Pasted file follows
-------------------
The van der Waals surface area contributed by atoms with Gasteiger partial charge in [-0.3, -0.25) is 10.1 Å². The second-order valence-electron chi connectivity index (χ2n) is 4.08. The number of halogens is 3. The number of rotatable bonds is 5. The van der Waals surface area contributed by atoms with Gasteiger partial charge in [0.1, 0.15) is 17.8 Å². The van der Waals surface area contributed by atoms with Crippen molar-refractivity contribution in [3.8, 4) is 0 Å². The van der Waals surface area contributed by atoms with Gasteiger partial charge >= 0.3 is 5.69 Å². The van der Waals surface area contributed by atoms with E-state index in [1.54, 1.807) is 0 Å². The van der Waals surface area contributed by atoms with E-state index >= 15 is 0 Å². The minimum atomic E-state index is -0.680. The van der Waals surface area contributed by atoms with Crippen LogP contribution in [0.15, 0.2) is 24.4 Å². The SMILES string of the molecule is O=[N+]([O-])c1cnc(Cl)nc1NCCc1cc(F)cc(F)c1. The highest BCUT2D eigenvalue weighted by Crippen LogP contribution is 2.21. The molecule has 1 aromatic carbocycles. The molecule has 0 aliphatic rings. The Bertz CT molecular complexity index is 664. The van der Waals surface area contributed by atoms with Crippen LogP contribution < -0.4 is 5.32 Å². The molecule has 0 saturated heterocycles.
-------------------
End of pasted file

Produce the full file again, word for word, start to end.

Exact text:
The van der Waals surface area contributed by atoms with Gasteiger partial charge in [-0.3, -0.25) is 10.1 Å². The second-order valence-electron chi connectivity index (χ2n) is 4.08. The number of halogens is 3. The number of rotatable bonds is 5. The van der Waals surface area contributed by atoms with Gasteiger partial charge in [0.1, 0.15) is 17.8 Å². The van der Waals surface area contributed by atoms with Crippen molar-refractivity contribution in [3.8, 4) is 0 Å². The van der Waals surface area contributed by atoms with Gasteiger partial charge >= 0.3 is 5.69 Å². The van der Waals surface area contributed by atoms with E-state index in [1.54, 1.807) is 0 Å². The van der Waals surface area contributed by atoms with E-state index >= 15 is 0 Å². The minimum atomic E-state index is -0.680. The van der Waals surface area contributed by atoms with Crippen LogP contribution in [0.15, 0.2) is 24.4 Å². The SMILES string of the molecule is O=[N+]([O-])c1cnc(Cl)nc1NCCc1cc(F)cc(F)c1. The highest BCUT2D eigenvalue weighted by Crippen LogP contribution is 2.21. The molecule has 1 aromatic carbocycles. The molecule has 0 aliphatic rings. The Bertz CT molecular complexity index is 664. The van der Waals surface area contributed by atoms with Crippen LogP contribution < -0.4 is 5.32 Å². The molecule has 0 saturated heterocycles.